p 5.65 1.0000 1.6500 2.1552 2.5777 2.9455 3.2739 3.5723 3.8469 4.1021 4.3412 4.5665 4.7800 4.9831 5.1770 5.3628 5.5413 5.7132 5.8791 6.0396 6.1950 6.3457 6.4922 6.6346 6.7734 6.9086 7 .5398 8.1095 8.6312 9.1143 9.5654 9.9896 10.3906 10.7715 11.1347 11.4823 11.8158 12.1367 12.4461 12.7451 13.0345 14.3614 15.5326 16.5883 17 .5541 18.4477 19.2816 20.0653 20.8059 22.1796 23.4362 24.5987 25.6835 26.7028 27 .6662 28.5808 29.4528 30.2869 31.0871 31.8568 32.5989 p 5.70 1.0000 1.7000 2.2682 2.7582 3.1950 3.5928 3.9601 4.3031 4.6260 4.9318 5.2229 5.5013 5.7685 6.0257 6.2739 6.5140 6.7467 6.9727 7 .1925 7 .4065 7 .6153 7 .8191 8.0183 8.2132 8.4040 9.3050 10.1328 10.9024 11.6245 12.3069 12.9553 13.5742 14.1674 14.7376 15.2874 15.8188 16.3335 16.8329 17 .3182 17 .7907 19.9894 21.9722 23.7917 25.4820 27 .0669 28.5638 29.9855 31.3423 33.8916 36.2596 38.4799 40.5766 42.5680 44.4684 46.2889 48.0387 49.7254 51.3552 52.9333 54.4644 p 5.75 1.0000 1.7500 2.3838 2.9463 3.4591 3.9345 4.3804 4.8022 5.2040 5.5886 5.9582 6.3147 6.6596 6.9940 7 .3190 7 .6355 7 .9440 8.2453 8.5399 8.8284 9.1110 9.3882 9.6601 9.9278 10.1907 11.4458 12.6179 13.7232 14.7731 15.7761 16.7386 17 .6658 18.5617 19.4296 20.2722 21.0921 21.8910 22.6708 23.4329 24.1786 27 .6971 30.9342 33.9545 36.8007 39.5029 42.0833 44.5588 46.9427 51.4760 55.7477 59.8030 63.6753 67 .3900 70.9671 74.4225 77 .7693 81.0183 84.1786 87 .2580 90.2631 p 5.80 1.0000 1.8000 2.5021 3.1421 3.7377 4.2994 4.8339 5.3459 5.8389 6.3154 6.7775 7 .2268 7 .6647 8.0923 8.5105 8.9201 9.3218 9.7162 10.1037 10.4849 10.8602 11.2299 11.5943 11.9538 12.3086 14.0199 15.6428 17 .1935 18.6835 20.1217 21.5147 22.8678 24.1853 25.4708 26.7273 27 .9572 29.1628 30.3459 31.5081 32.6508 38.1131 43.2335 48.0859 52.7000 57 .1712 61.4659 65.6246 69.6634 77 .4311 84.8487 91.9733 98.8473 105.5032 111.9671 118.2598 124.3985 130.3976 136.2693 142.0242 147 .6709 p 5.85 1.0000 1.8500 2.6229 3.3454 4.0311 4.6881 5.3217 5.9358 6.5332 7 .1161 7 .6860 8.2444 8.7925 9.3311 9.8611 10.3831 10.8977 11.4055 11.9069 12.4023 12.8920 13.3765 13.8559 14.3306 14.8007 17 .0907 19.2938 21.4252 23.4955 25.5131 27 .4843 29.4143 31.3071 33.1664 34.9949 36.7953 38.5696 40.3198 42.0474 43.7539 52.0109 59.8883 67 .4633 74.7885 81.9021 88.8328 95.6028 102.2301 115.1123 127 .5691 139.6656 151.4506 162.9622 174.2309 185.2815 196.1346 206.8073 217 .3144 227 .6687 237 .8811 p 5.90 1.0000 1.9000 2.7462 3.5562 4.3392 5.1008 5.8447 6.5737 7 .2898 7 .9945 8.6890 9.3745 10.0516 10.7212 11.3837 12.0398 12.6899 13.3344 13.9735 14.6078 15.2373 15.8624 16.4833 17 .1002 17 .7132 20.7269 23.6660 26.5427 29.3658 32.1420 34.8766 37 .5740 40.2377 42.8706 45.4753 48.0539 50.6082 53.1399 55.6504 58.1410 70.3315 82.1558 93.6839 104.9641 116.0319 126.9144 137 .6327 148.2040 168.9596 189.2677 209.1935 228.7851 248.0809 267 .1118 285.9030 304.4757 322.8479 341.0347 359.0497 376.9043 p 5.95 1.0000 1.9500 2.8719 3.7744 4.6621 5.5380 6.4039 7 .2612 8.1112 8.9545 9.7919 10.6239 11.4511 12.2736 13.0921 13.9066 14.7174 15.5249 16.3291 17 .1302 17 .9285 18.7241 19.5170 20.3074 21.0955 25.0032 28.8636 32.6838 36.4692 40.2239 43.9511 47 .6535 51.3333 54.9924 58.6323 62.2544 65.8599 69.4498 73.0250 76.5864 94.2095 111.5730 128.7232 145.6931 162.5066 179.1824 195.7354 212.1774 244.7667 277 .0124 308.9609 340.6475 372.1002 403.3421 434.3918 465.2653 495.9759 526.5353 556.9538 587 .2402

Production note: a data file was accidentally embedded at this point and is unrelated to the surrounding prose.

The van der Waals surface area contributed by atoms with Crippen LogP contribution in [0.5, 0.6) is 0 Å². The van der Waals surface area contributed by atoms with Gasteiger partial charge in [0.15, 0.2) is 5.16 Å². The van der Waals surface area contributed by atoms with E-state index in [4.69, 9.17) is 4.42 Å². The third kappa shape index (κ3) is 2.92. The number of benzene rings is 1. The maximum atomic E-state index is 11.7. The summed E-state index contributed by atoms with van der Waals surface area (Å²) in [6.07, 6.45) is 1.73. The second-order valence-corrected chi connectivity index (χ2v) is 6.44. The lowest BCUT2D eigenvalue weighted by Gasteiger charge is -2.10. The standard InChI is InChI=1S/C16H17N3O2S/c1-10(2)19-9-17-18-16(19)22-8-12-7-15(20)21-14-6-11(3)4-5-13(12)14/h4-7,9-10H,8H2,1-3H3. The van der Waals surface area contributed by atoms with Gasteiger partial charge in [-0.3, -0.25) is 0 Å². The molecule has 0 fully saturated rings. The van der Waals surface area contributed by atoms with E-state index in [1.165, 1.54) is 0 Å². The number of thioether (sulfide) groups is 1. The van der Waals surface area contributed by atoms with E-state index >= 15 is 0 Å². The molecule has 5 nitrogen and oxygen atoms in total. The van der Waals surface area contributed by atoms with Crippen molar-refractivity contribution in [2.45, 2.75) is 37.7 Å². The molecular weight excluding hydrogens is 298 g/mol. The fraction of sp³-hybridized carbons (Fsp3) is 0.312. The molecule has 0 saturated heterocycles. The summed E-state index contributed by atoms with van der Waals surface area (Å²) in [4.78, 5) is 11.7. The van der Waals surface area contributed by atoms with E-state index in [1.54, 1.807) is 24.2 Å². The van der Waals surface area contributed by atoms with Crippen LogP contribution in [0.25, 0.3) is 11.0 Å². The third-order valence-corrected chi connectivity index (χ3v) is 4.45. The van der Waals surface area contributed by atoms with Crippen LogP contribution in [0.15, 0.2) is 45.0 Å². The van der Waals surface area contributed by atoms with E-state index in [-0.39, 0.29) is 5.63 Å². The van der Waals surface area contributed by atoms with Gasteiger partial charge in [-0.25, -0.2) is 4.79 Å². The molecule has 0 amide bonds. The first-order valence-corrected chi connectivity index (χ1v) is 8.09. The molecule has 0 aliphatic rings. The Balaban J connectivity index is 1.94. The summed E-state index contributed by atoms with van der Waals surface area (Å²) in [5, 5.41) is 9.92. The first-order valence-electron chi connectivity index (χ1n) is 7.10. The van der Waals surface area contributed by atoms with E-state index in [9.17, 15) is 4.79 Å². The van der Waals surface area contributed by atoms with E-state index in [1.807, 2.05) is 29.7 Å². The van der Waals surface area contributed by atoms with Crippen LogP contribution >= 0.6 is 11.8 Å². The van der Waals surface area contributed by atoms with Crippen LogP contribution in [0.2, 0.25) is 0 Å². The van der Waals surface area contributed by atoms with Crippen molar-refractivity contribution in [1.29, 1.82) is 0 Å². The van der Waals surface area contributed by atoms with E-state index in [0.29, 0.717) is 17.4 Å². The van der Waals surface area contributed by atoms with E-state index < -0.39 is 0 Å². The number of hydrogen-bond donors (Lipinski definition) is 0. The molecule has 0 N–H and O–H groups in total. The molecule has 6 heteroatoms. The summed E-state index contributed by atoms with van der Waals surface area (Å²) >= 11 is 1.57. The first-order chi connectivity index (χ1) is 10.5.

p 5 .60 1.0000 1.6000 2.0450 2.4050 2.7104 2.9774 3.2158 3.4318 3.6298 3.8131 3.9839 4.1441 4.2951 4.4381 4.5740 4.7036 4.8276 4.9464 5.0606 5.1705 5.2766 5.3791 5.4783 5.5744 5.6677 6.0974 6.4779 6.8208 7 .1337 7 .4222 7 .6904 7 .9413 8.1774 8.4006 8.6123 8.8140 9.0067 9.1912 9.3683 9.5388 10.3079 10.9712 11.5576 12.0853 12.5665 13.0098 13.4216 13.8068 14.5112 15.1451 15.7230 16.2555 16.7500 17 .2125 17 .6474 18.0583 18.4482 18.8193 19.1737 19.5131